Jurassic World Dominion Review: This Dino-Romp Lacks Teeth

Jurassic World Dominion offers mostly brainless fun and breathless action, but it won’t withstand multiple viewings.

Jurassic World Bryce Dallas Howard in a swamp


Jurassic World Dominion offers brainless fun and breathless action, but it won’t withstand multiple viewings.

Remember the sense of wonder you probably experienced while watching the very first Jurassic Park in the 90s? Or maybe even during Jurassic World in 2015? Well, that sense of wonder is wearing very thin in Jurassic World Dominion which closes out the Jurassic World trilogy, after the rather uneven Jurassic World: Fallen Kingdom in 2018. 

Claire (Bruce Dallas Howard) and Owen (Chris Pratt) are hiding out in the woods with clone girl Maisie (Isabella Sermon). Dinosaurs now run rampant in society after the events of Fallen Kingdom, including velociraptor Blue, who has somehow managed to make a baby, all on her own! Baby Blue and Maisie get kidnapped so, naturally, Owen and Claire must rescue both. 

The above is only about a third of the film’s plot. It’s probably the most central part of the narrative, but Dominion is also disturbingly much about… bugs? Giant locusts are wreaking havoc and this is where Laura Dern, Sam Neill and Jeff Goldblum come in. Yes, the original Jurassic Park gang is back and even if it’s shameless fan service, it is exactly the kind of fan service that I go weak at the knees for. 

Jurassic World Dominion Chris Pratt

There’s no subtle way to say this, but Dominion is a bit of a mess. It never really finds its pacing or the correct tone, it jumps from location to location and worst of all, there isn’t enough dinosaur action. The new saurus, Giganotosaurus, only has bare minutes of screentime and plays no significant part in the active narrative. Sure, there’s some fast-paced action sequences featuring dinosaurs with a lot of teeth, but they come and go without any real impact.  

But what Dominion does have, in buckets, is cool dinosaur designs. It’s a shame we don’t see them quite as much as we yearn to, but there’s feathered dinos, flying dinos, teethy dinos and a few fan favourites return. The film features mostly animatronics and this really pays off. The CGI is pretty seamless for the dinosaurs, but this might be at the expense of other elements. The editing in particular is very choppy and almost disorienting.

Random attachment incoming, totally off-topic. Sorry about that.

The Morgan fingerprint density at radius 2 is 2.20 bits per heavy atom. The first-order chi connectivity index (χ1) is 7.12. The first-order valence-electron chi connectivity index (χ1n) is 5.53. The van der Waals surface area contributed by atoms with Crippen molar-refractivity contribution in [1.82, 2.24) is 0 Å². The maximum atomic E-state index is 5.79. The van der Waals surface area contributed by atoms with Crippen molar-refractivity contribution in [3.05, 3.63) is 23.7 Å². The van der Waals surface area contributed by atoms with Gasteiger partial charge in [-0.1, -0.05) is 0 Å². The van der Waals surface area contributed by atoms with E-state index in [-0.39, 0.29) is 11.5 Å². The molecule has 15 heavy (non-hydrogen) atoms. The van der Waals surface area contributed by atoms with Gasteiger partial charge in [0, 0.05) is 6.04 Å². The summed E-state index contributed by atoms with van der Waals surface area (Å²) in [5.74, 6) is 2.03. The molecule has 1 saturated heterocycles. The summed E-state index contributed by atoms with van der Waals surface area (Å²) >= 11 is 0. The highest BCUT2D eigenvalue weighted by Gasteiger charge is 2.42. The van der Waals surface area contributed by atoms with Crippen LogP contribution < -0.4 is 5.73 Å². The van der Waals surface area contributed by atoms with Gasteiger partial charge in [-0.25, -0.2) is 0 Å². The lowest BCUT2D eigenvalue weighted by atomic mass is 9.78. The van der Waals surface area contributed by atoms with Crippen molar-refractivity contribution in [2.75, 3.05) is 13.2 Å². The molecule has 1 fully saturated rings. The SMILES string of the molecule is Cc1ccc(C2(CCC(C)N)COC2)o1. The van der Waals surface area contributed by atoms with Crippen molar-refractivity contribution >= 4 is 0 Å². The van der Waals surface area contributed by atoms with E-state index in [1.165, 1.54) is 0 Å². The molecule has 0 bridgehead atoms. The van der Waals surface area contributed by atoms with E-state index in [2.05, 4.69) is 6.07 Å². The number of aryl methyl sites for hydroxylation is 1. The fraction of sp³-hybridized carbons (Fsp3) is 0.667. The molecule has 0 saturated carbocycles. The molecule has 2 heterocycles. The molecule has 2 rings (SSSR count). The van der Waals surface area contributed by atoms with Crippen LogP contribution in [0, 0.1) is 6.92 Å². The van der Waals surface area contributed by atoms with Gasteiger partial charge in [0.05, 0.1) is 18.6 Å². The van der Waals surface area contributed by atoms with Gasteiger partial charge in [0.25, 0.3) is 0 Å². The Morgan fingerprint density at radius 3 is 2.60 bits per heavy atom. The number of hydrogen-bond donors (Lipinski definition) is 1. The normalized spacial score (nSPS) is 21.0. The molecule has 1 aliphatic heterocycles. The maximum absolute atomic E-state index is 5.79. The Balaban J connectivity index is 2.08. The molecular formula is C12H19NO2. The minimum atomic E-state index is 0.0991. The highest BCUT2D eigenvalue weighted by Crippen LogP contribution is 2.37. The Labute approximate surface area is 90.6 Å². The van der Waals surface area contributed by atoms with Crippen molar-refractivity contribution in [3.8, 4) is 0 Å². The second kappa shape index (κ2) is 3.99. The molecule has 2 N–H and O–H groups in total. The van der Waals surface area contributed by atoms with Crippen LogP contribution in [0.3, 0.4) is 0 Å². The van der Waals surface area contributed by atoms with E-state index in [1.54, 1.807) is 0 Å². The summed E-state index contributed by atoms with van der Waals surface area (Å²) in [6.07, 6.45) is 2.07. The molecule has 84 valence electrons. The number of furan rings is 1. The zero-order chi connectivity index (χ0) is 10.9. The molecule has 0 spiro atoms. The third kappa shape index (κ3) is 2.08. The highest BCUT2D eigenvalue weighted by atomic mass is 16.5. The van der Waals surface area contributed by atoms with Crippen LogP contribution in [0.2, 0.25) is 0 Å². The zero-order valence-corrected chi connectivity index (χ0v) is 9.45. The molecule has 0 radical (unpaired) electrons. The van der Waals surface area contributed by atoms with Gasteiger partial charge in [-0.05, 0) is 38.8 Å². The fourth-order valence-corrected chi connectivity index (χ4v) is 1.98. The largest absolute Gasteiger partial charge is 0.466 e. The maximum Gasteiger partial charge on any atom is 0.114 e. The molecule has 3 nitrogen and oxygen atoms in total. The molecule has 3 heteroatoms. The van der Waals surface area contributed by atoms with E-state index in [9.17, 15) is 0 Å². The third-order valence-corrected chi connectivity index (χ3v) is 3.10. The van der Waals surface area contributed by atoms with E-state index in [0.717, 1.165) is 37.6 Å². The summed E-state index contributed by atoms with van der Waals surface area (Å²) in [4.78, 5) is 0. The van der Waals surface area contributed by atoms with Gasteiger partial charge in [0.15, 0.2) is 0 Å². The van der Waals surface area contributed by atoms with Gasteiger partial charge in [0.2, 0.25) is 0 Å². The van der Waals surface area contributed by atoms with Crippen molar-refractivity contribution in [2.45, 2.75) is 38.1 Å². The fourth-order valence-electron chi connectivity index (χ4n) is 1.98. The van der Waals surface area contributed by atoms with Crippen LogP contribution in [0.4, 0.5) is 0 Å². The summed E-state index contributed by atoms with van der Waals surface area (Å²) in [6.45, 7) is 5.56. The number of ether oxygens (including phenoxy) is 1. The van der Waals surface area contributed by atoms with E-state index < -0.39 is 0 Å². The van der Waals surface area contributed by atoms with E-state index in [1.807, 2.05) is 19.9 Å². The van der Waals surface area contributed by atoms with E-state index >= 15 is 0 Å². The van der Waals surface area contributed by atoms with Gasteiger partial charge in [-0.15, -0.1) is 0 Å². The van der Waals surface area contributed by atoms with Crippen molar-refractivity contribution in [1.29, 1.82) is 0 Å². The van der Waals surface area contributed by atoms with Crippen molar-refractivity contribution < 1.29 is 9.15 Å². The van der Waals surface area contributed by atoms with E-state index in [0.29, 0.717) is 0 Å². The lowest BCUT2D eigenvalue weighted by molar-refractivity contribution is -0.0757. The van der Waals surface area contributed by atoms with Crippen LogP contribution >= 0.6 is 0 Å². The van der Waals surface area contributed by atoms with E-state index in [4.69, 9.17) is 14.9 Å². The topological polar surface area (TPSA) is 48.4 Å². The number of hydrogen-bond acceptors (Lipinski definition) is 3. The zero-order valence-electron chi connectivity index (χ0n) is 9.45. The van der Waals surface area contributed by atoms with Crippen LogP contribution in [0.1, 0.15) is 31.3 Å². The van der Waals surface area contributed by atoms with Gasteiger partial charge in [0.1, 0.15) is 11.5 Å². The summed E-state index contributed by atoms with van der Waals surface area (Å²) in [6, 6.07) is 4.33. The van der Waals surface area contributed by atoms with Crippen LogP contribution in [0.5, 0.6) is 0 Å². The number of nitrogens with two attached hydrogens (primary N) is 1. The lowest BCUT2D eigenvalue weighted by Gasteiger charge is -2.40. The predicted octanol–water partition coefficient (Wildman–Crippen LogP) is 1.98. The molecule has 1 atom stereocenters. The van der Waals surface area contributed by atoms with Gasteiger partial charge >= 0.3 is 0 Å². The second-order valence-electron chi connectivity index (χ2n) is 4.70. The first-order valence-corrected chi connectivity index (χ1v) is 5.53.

Dominion is brainless summer fun. It lacks teeth, but it’s made for the masses and while it is frustrating, it’s still a relatively worthy addition to the Jurassic saga. Bryce Dallas Howard’s arc is by far the most affecting and impressive, over the trilogy, while Chris Pratt seems to just be on autopilot. Of the new recruits, Mamoudou Athie fares the best by giving his character a lot of warmth and the occasional injection of humour in a film that otherwise takes itself very seriously. 

It’s all about the original trio, though. Everyone else pales next to them and Sam Neill’s infectious grin and grumpy-old-man -take on the character are a winning combination. Laura Dern kicks ass, as per usual and Jeff Goldblum is delightfully weird and wonderful. There are plenty of nods to the original film, but John Williams’ iconic Jurassic Park theme never fails to bring a tear or two to my eyes. 

Jurassic World Sam Neill

Yes, Dominion isn’t great. It’s probably the weakest of the three, but it’s big, dumb and fun. It seriously overstays its welcome at 2 hours and 26 minutes, but the dinosaurs are still as irresistible as they were in 1993. Director Colin Trevorrow just about limps over the finishing line with Dominion and while the script probably needed another round of edits, he directs the film with enough passion towards the franchise that it’ll do just fine.

Jurassic World: Dominion is in cinemas June 10. 

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